Saturday, 4 April 2009

LAC's plans and priorities for genealogy

The beginning of April marks the start of a new fiscal year for The Government of Canada. Library and Archives Canada's 2009–2010 Report on Plans and Priorities, Part III of the Estimates, was tabled last week explaining the programs that will be delivered and forming the basis on which Parliament grants departmental funding.

What does it have to say about LAC programs of genealogical relevance? Here are all three extracts from the document that mention genealogy.

1. Reference requests: Clients can make requests for information or to locate records in Reference Services (which includes the Canadian Genealogy Centre) by various channels including telephone, post, email, the LAC website and in-person.

2. LAC will increase the relevance and accessibility of LAC collection and expertise to
Canadians outside the National Capital Region (NCR)
Some 2009-10 actions:
Expand current digitization initiatives and post more items from the LAC collection online;
Develop targeted strategies aimed at groups such as genealogists, multicultural communities and teachers.

3. LAC is developing a corporate research plan to align our research initiatives with corporate priorities; among these activities we will undertake further research with clients in 2009-10. Through a Services Strategy to be completed in 2009-10, we expect to address opportunities linked to the four most common reasons that people seek out items in our collection: genealogical research, academic and educational research, research to establish rights/benefits or to support litigation (veterans' benefits, land claims), and to produce media or cultural industry products (books, films). In 2009-10 LAC will continue to value the advice provided by a volunteer Services Advisory Board representing clients and partners (www.collectionscanada.gc.ca/the-public/pcsab/index-e.html).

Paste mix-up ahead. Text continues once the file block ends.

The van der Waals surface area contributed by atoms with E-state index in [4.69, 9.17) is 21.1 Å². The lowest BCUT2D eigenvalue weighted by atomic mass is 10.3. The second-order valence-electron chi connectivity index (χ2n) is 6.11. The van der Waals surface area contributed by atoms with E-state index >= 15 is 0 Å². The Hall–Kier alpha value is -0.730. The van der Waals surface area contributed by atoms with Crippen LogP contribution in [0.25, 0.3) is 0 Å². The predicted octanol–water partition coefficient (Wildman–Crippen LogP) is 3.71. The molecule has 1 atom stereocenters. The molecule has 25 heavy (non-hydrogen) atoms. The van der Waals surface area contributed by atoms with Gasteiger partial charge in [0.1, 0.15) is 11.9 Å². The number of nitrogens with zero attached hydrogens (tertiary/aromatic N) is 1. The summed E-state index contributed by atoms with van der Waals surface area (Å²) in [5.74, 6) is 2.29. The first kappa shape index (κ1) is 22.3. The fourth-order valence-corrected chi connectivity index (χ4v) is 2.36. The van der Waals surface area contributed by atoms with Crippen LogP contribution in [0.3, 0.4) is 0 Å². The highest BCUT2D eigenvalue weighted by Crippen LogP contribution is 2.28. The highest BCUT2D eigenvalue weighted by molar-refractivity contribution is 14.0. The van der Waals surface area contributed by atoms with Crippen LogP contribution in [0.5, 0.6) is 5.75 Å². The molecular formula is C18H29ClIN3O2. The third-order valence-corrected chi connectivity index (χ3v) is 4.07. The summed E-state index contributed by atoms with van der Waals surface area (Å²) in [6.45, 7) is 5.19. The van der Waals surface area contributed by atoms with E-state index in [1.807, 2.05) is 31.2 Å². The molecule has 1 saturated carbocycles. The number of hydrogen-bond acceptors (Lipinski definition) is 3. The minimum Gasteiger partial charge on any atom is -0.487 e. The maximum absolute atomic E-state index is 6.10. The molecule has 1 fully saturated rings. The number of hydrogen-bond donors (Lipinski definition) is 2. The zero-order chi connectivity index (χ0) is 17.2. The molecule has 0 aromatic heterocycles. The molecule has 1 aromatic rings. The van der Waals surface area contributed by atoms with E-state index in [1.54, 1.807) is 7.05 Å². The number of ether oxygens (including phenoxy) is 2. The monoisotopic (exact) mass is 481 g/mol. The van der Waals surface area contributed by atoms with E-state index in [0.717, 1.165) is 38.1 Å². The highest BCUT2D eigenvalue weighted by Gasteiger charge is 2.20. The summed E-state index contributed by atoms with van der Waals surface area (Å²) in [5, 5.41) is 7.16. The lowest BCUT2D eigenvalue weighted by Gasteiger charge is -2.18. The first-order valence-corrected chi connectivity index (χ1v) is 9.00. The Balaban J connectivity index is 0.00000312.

The document is light on specifics. For each of the three program activities: Managing the disposition of the Government of Canada records of continuing value; Managing the documentary heritage of interest to Canada; and Making the documentary heritage known and accessible for use; there is a general statement of expected results and specific performance indicators, but no indicator targets.

For "Making the documentary heritage known and accessible for use" the indicators, by client segmant, are: (1) Number of programs, exhibitions, events, digital collections, and web products developed and launched. (2) Number of clients who intend to act on their LAC experience (e.g. read more, learn more, visit again, support LAC). (3) Percentage of clients who agree that access has improved. Not only are there no targets, there's no baseline data shown against which to measure progress!

Elsewhere in the document there are two specifics of interest for genealogists:

(1) The document repeats the promise that "LAC will launch a strategic digitization plan that aims to create up to 30 million digital images of items in our collection between 2009-10 and 2013-14. This will enable us to put those images online for Canadians and users around the world with documentation that will make locating images easier."

30 million images is less than one per Canadian. How does it compare with comparable institutions internationally?

(2) Of concern, as it does not reference records of genealogical value, is the statement that "Canadians (will) have easier access to government records of business or archival value, including in support of their access to information and privacy requests. Disposal of records of no business or archival value eliminates related storage costs. There are records, perhaps old pension records, which although likely of little archival value are genealogically interesting. Will they be lost under the policy?

At some point LAC will be called to answer questions from members of a parliamntary committee examining there Estimates. What questions would you suggest?

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